The reduction of an average of half of the government officials throughout the central and provincial offices has been decided upon in order to regulate post-war administration. We can easily imagine that this reduction of members has disturbed the officials. Moreover, some staffs are expected to be changed in each Ministry, more or loss in bulk, by the directive ordering the exclusion of war-leader issued by SCAP. The government officials are greatly concerned as to whether the positions are to be filled by home members, or by civilians. This and other conditions have made the stagnation of business or the sabotage in government offices even more evident.
[illegible]their so-called "democratization movement" accelerates such trends, [illegible]key must know that the accusation of the Nation will grow more sharp. To be sure, we admit the necessity of stabilization of the livelihood of government or public officials, particularly of those of the lower classes. However, we must not overlook the delay of business in government offices because of this. As was frequently pointed out by SCAP none of the urgent policies are advancing satisfactorily, although the success or failure of these policies greatly affects the life of the Nation. What will become of democratization if these conditions remain as they are? We hope that the self-democratization of government officials will not be led astray. Moreover, we must not forget to encourage the democratization of the government offices in its true sense.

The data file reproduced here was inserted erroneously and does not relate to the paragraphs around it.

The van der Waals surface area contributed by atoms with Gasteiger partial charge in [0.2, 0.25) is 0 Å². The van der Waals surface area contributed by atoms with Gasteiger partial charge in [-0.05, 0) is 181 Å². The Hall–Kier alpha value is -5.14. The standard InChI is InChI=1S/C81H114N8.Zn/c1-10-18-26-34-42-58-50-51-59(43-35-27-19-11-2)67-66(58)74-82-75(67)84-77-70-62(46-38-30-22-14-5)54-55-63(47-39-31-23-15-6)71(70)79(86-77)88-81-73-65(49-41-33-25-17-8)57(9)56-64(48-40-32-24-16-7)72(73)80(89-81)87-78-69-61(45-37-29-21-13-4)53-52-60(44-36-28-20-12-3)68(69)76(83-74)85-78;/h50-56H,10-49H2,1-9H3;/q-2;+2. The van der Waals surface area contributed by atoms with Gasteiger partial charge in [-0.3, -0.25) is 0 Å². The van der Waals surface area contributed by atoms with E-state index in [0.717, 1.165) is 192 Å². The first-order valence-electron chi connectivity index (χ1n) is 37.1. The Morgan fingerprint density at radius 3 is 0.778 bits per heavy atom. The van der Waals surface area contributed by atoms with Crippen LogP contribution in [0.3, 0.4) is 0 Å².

ITEM 4 "Cur expectation of the Political Conference in CHINA" - Mainichi Shimbun - 10 Jan 46. Translator; H. Furukawa.
Full Translation: